Click Routes > Edit routes > Add route > Destination: 0.0.0.0/0 > Target: Instance > Select NAT_Instance > Save Route

    πŸ”΄ See output

    isaac-arnault-AWS-87.png

    Go to Services > EC2 > Copy to your clipboard IPv4 Public IP of WebServer-1

    SSH to that public address

    Connect to the Private IP of myDataBaseServer using SSH.

    πŸ”΄ See output

    isaac-arnault-AWS-88.png

    Let's perform a $ yum update -y while being connected in SSH to our IP adress of myDataBaseServer.

    If updates perform, it means that everything is set up correctly and that your EC2 instances use our NAT Instance to connect to the Internet.

    πŸ”΄ See output

    isaac-arnault-AWS-89.png

    Part 1 : create a Flow Logs

    • Go to Services > Under Management & Governance click "CloudWatch" > Logs > Let's get started

    • Create log group > Log Group name: VPC_FlowLogs

    πŸ”΄ See output

    isaac-arnault-AWS-90.png

    • Go to Services > VPC > Click on VPCs > Select our Custom VPC (myVPC) > Actions > Create flow log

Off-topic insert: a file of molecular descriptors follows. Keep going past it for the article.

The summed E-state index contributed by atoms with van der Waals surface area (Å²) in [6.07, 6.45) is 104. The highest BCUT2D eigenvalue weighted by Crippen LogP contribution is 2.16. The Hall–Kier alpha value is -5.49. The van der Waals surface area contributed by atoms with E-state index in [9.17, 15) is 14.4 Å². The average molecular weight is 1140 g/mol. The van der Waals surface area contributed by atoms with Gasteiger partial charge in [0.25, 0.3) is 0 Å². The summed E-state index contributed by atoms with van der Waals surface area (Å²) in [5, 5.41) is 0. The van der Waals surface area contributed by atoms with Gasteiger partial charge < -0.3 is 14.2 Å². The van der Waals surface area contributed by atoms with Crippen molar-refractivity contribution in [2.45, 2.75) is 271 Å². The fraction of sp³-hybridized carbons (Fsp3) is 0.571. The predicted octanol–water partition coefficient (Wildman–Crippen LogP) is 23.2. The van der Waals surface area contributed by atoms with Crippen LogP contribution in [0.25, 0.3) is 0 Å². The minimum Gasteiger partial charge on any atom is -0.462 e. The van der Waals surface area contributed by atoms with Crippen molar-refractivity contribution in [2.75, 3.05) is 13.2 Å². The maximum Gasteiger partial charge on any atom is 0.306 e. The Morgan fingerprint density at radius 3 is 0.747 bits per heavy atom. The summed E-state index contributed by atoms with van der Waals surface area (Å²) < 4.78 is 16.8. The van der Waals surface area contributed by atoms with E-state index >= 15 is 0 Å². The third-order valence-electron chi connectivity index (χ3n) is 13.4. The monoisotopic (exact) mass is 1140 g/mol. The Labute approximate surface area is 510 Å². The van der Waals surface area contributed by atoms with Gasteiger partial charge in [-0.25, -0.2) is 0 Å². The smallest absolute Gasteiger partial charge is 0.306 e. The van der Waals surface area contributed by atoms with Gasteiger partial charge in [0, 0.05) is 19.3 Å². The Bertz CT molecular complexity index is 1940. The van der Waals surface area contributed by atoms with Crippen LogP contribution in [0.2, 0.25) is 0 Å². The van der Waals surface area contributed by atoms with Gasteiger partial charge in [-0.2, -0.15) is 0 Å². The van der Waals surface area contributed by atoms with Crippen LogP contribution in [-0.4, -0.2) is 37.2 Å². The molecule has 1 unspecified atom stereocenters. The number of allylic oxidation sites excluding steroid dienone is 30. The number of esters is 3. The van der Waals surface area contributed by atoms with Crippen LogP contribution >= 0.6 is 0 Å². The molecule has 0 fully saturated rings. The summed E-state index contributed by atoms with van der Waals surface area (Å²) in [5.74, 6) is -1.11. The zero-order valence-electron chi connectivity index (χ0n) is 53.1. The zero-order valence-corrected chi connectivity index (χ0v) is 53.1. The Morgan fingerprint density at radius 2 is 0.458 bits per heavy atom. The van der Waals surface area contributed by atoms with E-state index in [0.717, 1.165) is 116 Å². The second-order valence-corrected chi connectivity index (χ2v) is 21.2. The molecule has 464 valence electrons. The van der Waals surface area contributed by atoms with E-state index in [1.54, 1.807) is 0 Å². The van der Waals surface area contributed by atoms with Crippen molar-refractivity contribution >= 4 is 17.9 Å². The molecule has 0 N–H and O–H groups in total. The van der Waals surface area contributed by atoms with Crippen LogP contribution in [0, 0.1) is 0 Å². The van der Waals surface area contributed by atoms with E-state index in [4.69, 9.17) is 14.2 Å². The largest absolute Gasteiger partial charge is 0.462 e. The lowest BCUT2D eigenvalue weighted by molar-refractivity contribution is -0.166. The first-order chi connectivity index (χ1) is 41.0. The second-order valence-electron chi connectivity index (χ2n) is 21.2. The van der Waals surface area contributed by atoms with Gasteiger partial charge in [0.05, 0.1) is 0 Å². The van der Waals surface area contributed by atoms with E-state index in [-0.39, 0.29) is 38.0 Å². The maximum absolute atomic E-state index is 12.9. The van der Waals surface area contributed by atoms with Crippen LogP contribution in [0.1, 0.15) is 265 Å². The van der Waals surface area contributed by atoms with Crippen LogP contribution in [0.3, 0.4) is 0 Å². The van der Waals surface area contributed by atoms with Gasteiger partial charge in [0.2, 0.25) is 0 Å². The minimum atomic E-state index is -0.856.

• Filter: select "All" > Destination log group: VPC_FlowLogs > to inform a IAM role click "Setup permissions"

    • Leave everything as it is by default and click "Allow"

    πŸ”΄ See output

    isaac-arnault-AWS-91.png

    Let's go back to our Flow Logs setup tools and select flowlogsRole.

    πŸ”΄ See output

    isaac-arnault-AWS-92.png

    Go to Management & Governance, click on "CloudWatch" > Logs > VPC_FlowLogs

    πŸ”΄ See output

    isaac-arnault-AWS-93.png

    If you have no events appearing in Log Streams, you should wait until they appear or you can try opening WebServer-1 IPv4 in your browser. This will generate logs and they should appear in your console.

    πŸ”΅ See Log Streams

    isaac-arnault-AWS-94.png

    πŸ”΅ See Logs

    isaac-arnault-AWS-95.png